Responding to the lackluster market in the United States for liquefied natural gas (LNG) imports, Sabine Pass LNG LP Thursday filed an application at FERC seeking authorization to operate its terminal for the additional purpose of exporting foreign-sourced LNG volumes.

    Sabine Pass, a subsidiary of Cheniere LNG Inc. and operator of an LNG terminal in Cameron Parish, LA, has asked the Federal Energy Regulatory Commission (FERC) to act on its request by December.

    “Increasing worldwide demand for LNG in European and Asian markets and relatively high prices [have] resulted in a decrease in deliveries of LNG in the U.S. Sabine Pass’ proposal would provide customers of the Sabine Pass terminal the opportunity to purchase cargoes of LNG at current LNG world market prices that may be higher than prices in U.S. markets, with the intent that such LNG subsequently could be exported for redelivery to a foreign market at a later date,” Sabine Pass LNG told the Commission [CP04-47, CP05-396].

    “In the event that U.S. market prices were to rise to a point where domestic sale of the LNG held in storage were to become economically feasible, the LNG would then be readily available for U.S. consumption.”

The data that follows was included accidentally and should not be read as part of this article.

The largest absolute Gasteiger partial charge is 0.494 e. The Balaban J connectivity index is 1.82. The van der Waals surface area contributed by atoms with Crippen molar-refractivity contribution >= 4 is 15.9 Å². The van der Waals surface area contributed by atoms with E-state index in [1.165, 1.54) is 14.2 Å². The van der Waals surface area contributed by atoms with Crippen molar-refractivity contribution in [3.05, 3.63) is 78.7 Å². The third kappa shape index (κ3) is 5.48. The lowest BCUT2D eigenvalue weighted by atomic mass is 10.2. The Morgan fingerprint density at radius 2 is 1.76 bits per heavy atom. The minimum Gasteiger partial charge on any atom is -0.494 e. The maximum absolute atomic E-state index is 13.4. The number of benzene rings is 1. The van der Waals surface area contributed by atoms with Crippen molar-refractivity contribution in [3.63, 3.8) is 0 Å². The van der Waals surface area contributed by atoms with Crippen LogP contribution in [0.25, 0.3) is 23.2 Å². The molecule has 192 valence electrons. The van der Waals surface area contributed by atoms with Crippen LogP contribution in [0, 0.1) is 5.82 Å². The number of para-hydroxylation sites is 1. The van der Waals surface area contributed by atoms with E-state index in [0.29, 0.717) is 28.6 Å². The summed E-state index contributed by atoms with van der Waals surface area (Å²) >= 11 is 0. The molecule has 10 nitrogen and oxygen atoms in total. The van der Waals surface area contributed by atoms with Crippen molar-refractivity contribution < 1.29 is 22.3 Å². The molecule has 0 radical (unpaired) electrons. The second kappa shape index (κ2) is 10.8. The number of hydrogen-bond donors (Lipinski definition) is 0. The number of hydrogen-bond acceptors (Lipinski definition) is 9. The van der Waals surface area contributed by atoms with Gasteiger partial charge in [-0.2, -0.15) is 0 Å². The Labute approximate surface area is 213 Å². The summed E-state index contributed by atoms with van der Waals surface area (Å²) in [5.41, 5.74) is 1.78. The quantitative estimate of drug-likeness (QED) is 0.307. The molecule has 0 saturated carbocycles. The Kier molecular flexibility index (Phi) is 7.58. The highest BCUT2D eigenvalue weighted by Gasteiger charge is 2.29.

Granting Sabine Pass authorization to allow exports would provide two benefits, according to the company. “First, it would ensure that a continuous supply of LNG would arrive at the Sabine Pass facility, which in turn would help ensure that the Sabine Pass facility remains in operation even when U.S. market conditions may not otherwise support the sale of imported LNG.” Sabine Pass currently has 2.6 Bcf/d of sendout capacity and currently is in the process of adding 1.4 Bcf/d more of capacity. The latter project is expected to be in service during the second quarter of 2009.

    “Second, to the extent imported LNG may be needed to meet U.S. gas demand, grant of the authorization requested…would help ensure that such supply is present in the U.S. and available for delivery to U.S. market,” the LNG company said.

    Sabine Pass LNG’s request comes about two weeks after FERC ruled that the company did not have to go through the mandatory pre-filing process for LNG facility modifications that are related to its request to export foreign-sourced LNG from its terminal in southwest Louisiana (see Daily GPI